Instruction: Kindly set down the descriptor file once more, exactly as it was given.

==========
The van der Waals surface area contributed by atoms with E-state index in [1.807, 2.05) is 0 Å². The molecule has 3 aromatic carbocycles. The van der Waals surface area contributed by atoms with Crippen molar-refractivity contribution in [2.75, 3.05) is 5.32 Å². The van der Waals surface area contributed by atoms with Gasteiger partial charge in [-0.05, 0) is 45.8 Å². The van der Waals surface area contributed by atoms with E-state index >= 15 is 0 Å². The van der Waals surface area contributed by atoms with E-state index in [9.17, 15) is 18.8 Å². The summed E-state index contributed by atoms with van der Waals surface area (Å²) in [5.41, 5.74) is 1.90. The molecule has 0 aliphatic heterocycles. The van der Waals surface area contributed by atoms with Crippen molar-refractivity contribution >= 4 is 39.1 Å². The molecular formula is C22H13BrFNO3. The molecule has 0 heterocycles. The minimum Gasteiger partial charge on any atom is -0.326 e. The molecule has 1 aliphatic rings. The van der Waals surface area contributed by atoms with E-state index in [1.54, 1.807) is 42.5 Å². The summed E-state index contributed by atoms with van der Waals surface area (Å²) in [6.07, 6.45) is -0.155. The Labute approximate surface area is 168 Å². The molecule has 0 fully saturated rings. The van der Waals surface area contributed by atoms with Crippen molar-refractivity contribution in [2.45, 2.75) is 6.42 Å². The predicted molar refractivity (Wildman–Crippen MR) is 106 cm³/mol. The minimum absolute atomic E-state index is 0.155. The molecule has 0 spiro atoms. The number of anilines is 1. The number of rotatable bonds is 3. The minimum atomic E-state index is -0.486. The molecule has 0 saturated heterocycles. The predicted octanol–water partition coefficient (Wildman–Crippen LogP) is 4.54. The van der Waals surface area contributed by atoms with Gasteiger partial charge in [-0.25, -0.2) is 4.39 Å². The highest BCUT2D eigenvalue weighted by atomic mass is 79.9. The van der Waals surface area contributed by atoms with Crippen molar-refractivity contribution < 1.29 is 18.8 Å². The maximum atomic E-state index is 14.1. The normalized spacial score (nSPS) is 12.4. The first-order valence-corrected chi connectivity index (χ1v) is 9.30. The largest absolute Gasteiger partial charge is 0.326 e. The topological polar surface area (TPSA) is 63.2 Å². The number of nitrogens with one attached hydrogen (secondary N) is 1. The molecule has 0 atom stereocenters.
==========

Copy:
The van der Waals surface area contributed by atoms with E-state index in [1.807, 2.05) is 0 Å². The molecule has 3 aromatic carbocycles. The van der Waals surface area contributed by atoms with Crippen molar-refractivity contribution in [2.75, 3.05) is 5.32 Å². The van der Waals surface area contributed by atoms with Gasteiger partial charge in [-0.05, 0) is 45.8 Å². The van der Waals surface area contributed by atoms with E-state index >= 15 is 0 Å². The van der Waals surface area contributed by atoms with E-state index in [9.17, 15) is 18.8 Å². The summed E-state index contributed by atoms with van der Waals surface area (Å²) in [5.41, 5.74) is 1.90. The molecule has 0 aliphatic heterocycles. The van der Waals surface area contributed by atoms with Crippen molar-refractivity contribution >= 4 is 39.1 Å². The molecular formula is C22H13BrFNO3. The molecule has 0 heterocycles. The minimum Gasteiger partial charge on any atom is -0.326 e. The molecule has 1 aliphatic rings. The van der Waals surface area contributed by atoms with E-state index in [1.54, 1.807) is 42.5 Å². The summed E-state index contributed by atoms with van der Waals surface area (Å²) in [6.07, 6.45) is -0.155. The Labute approximate surface area is 168 Å². The molecule has 0 fully saturated rings. The van der Waals surface area contributed by atoms with Crippen molar-refractivity contribution in [2.45, 2.75) is 6.42 Å². The predicted molar refractivity (Wildman–Crippen MR) is 106 cm³/mol. The minimum absolute atomic E-state index is 0.155. The molecule has 0 spiro atoms. The number of anilines is 1. The number of rotatable bonds is 3. The minimum atomic E-state index is -0.486. The molecule has 0 saturated heterocycles. The predicted octanol–water partition coefficient (Wildman–Crippen LogP) is 4.54. The van der Waals surface area contributed by atoms with Gasteiger partial charge in [-0.25, -0.2) is 4.39 Å². The highest BCUT2D eigenvalue weighted by atomic mass is 79.9. The van der Waals surface area contributed by atoms with Crippen molar-refractivity contribution < 1.29 is 18.8 Å². The maximum atomic E-state index is 14.1. The normalized spacial score (nSPS) is 12.4. The first-order valence-corrected chi connectivity index (χ1v) is 9.30. The largest absolute Gasteiger partial charge is 0.326 e. The topological polar surface area (TPSA) is 63.2 Å². The number of nitrogens with one attached hydrogen (secondary N) is 1. The molecule has 0 atom stereocenters.